Usually when a quarterback is described as taking what the defense gives him, it's something of a backhanded compliment. Those games tend to see a lot of short checkdown passes because of good coverage or a fierce pass rush and usually result in the quarterback being called a game manager when all is said and done. There's nothing wrong with that, per se, but it is hardly stirring stuff.
Eli Manning took what the defense gave him in Dallas on Sunday night, but there was nothing managerly about it. The Cowboys were giving him deep balls, and he was more than willing to let them fly. Mario Manningham and Steve Smith each had 10 catches and combined for 284 yards as they continually found seams in the Cowboys secondary. For the game, Manning was 12 of 16 for 254 yards and two touchdowns on passes of 10 or more yards.
There will be a bunch of people saying this week that Manningham and Smith proved the Giants don't miss Plaxico Burress, but Manning was really the difference. He delivered the passes on point and on time, in stark contrast to a miserable performance on shorter pass plays, and made things real easy for his receivers on passing plays that come with a high degree of difficulty. That unusually efficient performance constituted the bulk of his work for the evening and helped the Giatnts over come the Dr. Jekyll half of his night.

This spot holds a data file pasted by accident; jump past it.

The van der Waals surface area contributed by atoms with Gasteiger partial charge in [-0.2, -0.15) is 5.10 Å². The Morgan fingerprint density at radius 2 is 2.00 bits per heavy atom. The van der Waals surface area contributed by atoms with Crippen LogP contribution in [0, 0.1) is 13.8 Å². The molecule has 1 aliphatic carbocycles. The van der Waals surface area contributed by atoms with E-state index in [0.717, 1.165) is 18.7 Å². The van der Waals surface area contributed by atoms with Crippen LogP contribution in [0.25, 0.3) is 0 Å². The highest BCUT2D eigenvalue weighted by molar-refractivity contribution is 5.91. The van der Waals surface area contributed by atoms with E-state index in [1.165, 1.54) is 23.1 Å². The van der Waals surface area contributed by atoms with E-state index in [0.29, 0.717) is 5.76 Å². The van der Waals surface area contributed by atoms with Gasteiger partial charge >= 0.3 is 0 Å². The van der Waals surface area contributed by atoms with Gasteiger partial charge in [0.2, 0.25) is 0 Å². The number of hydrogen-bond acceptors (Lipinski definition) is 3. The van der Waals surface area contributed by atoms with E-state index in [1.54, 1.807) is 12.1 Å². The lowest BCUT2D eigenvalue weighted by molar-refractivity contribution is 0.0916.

When the Giants need a steely, precise quarterback the most, the Manning who strafed the Cowboys has been nowhere to be found. The team had five trips inside the Cowboys red zone on Sunday night and all five times they failed to score a touchdown. Even if you throw out the final drive because they were trying to get a field goal, that's a poor job and it makes two straight games without a touchdown in those situations. The problem isn't a new one, it plagued them last season as well, and it will hurt them at some point this season if Manning can't do a better job of leading the team when they're close to the end zone.
It's hard to get too worked up about Manning's night in the face of a win, but it's not something that can just be ignored. If Tony Romo hadn't treated the ball like it was laced with swine flu, the Giants would have been run off the field because of their willingness to leave points on the board. The deep balls were great, and Manning led a terrific final drive but both act to obscure the kinds of problems you don't expect to keep seeing from a quarterback with his experience, contract and supporting cast.